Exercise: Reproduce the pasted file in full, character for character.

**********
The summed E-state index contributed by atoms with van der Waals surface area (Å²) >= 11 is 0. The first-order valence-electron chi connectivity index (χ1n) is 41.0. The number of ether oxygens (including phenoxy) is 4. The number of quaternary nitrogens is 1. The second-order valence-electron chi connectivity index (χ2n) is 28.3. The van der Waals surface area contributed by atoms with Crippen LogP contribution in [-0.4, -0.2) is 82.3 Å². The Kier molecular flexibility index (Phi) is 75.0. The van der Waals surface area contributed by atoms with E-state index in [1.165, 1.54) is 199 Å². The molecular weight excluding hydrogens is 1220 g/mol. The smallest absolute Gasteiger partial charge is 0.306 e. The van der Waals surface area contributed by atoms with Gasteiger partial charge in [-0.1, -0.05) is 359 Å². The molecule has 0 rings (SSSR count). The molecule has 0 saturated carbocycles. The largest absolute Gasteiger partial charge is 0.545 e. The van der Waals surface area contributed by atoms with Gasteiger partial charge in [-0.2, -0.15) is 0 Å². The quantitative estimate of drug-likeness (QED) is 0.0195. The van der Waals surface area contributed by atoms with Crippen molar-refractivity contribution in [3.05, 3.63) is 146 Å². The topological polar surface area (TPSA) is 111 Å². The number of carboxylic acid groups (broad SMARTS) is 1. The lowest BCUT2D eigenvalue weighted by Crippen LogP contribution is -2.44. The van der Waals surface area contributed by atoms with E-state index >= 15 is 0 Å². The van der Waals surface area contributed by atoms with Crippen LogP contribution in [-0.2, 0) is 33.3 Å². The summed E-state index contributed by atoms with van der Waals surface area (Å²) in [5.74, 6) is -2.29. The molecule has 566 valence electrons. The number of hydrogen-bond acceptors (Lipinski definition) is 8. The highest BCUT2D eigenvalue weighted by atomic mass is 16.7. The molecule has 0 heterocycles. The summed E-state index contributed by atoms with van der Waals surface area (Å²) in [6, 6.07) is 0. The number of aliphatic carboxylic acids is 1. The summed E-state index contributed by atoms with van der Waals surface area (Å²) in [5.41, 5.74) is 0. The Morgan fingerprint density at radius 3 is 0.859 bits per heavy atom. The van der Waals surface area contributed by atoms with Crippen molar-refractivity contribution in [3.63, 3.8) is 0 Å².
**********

The summed E-state index contributed by atoms with van der Waals surface area (Å²) >= 11 is 0. The first-order valence-electron chi connectivity index (χ1n) is 41.0. The number of ether oxygens (including phenoxy) is 4. The number of quaternary nitrogens is 1. The second-order valence-electron chi connectivity index (χ2n) is 28.3. The van der Waals surface area contributed by atoms with Crippen LogP contribution in [-0.4, -0.2) is 82.3 Å². The Kier molecular flexibility index (Phi) is 75.0. The van der Waals surface area contributed by atoms with E-state index in [1.165, 1.54) is 199 Å². The molecular weight excluding hydrogens is 1220 g/mol. The smallest absolute Gasteiger partial charge is 0.306 e. The van der Waals surface area contributed by atoms with Gasteiger partial charge in [-0.1, -0.05) is 359 Å². The molecule has 0 rings (SSSR count). The molecule has 0 saturated carbocycles. The largest absolute Gasteiger partial charge is 0.545 e. The van der Waals surface area contributed by atoms with Gasteiger partial charge in [-0.2, -0.15) is 0 Å². The quantitative estimate of drug-likeness (QED) is 0.0195. The van der Waals surface area contributed by atoms with Crippen molar-refractivity contribution in [3.05, 3.63) is 146 Å². The topological polar surface area (TPSA) is 111 Å². The number of carboxylic acid groups (broad SMARTS) is 1. The lowest BCUT2D eigenvalue weighted by Crippen LogP contribution is -2.44. The van der Waals surface area contributed by atoms with E-state index >= 15 is 0 Å². The van der Waals surface area contributed by atoms with Crippen LogP contribution in [-0.2, 0) is 33.3 Å². The summed E-state index contributed by atoms with van der Waals surface area (Å²) in [5.74, 6) is -2.29. The molecule has 566 valence electrons. The number of hydrogen-bond acceptors (Lipinski definition) is 8. The highest BCUT2D eigenvalue weighted by atomic mass is 16.7. The molecule has 0 heterocycles. The summed E-state index contributed by atoms with van der Waals surface area (Å²) in [6, 6.07) is 0. The number of aliphatic carboxylic acids is 1. The summed E-state index contributed by atoms with van der Waals surface area (Å²) in [5.41, 5.74) is 0. The Morgan fingerprint density at radius 3 is 0.859 bits per heavy atom. The van der Waals surface area contributed by atoms with Crippen molar-refractivity contribution in [3.63, 3.8) is 0 Å².